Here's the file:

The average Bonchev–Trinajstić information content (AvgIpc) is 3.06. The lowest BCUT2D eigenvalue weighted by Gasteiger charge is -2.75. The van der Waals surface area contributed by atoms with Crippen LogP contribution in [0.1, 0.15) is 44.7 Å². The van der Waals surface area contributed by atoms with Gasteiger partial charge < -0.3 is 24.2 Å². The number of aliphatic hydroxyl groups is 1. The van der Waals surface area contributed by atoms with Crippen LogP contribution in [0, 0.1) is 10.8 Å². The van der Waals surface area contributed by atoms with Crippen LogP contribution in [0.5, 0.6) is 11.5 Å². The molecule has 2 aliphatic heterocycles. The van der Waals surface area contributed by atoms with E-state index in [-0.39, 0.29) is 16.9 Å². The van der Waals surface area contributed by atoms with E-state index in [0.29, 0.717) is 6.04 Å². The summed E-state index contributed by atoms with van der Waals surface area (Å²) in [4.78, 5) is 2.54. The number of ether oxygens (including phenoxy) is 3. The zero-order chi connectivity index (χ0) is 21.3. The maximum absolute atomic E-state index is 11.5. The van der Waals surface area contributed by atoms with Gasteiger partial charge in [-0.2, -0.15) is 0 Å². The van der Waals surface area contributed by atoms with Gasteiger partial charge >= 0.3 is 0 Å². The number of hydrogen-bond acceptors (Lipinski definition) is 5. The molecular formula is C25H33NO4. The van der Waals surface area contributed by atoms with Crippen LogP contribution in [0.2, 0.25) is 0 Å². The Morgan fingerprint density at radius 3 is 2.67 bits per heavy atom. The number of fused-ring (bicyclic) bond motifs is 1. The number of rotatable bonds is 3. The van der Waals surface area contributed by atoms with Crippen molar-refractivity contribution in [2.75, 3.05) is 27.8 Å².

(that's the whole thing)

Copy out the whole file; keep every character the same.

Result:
The average Bonchev–Trinajstić information content (AvgIpc) is 3.06. The lowest BCUT2D eigenvalue weighted by Gasteiger charge is -2.75. The van der Waals surface area contributed by atoms with Crippen LogP contribution in [0.1, 0.15) is 44.7 Å². The van der Waals surface area contributed by atoms with Gasteiger partial charge < -0.3 is 24.2 Å². The number of aliphatic hydroxyl groups is 1. The van der Waals surface area contributed by atoms with Crippen LogP contribution in [0, 0.1) is 10.8 Å². The van der Waals surface area contributed by atoms with Crippen LogP contribution in [0.5, 0.6) is 11.5 Å². The molecule has 2 aliphatic heterocycles. The van der Waals surface area contributed by atoms with E-state index in [-0.39, 0.29) is 16.9 Å². The van der Waals surface area contributed by atoms with E-state index in [0.29, 0.717) is 6.04 Å². The summed E-state index contributed by atoms with van der Waals surface area (Å²) in [4.78, 5) is 2.54. The number of ether oxygens (including phenoxy) is 3. The zero-order chi connectivity index (χ0) is 21.3. The maximum absolute atomic E-state index is 11.5. The van der Waals surface area contributed by atoms with Gasteiger partial charge in [-0.2, -0.15) is 0 Å². The van der Waals surface area contributed by atoms with Gasteiger partial charge >= 0.3 is 0 Å². The number of hydrogen-bond acceptors (Lipinski definition) is 5. The molecular formula is C25H33NO4. The van der Waals surface area contributed by atoms with Crippen LogP contribution in [0.2, 0.25) is 0 Å². The Morgan fingerprint density at radius 3 is 2.67 bits per heavy atom. The number of fused-ring (bicyclic) bond motifs is 1. The number of rotatable bonds is 3. The van der Waals surface area contributed by atoms with Crippen molar-refractivity contribution in [2.75, 3.05) is 27.8 Å².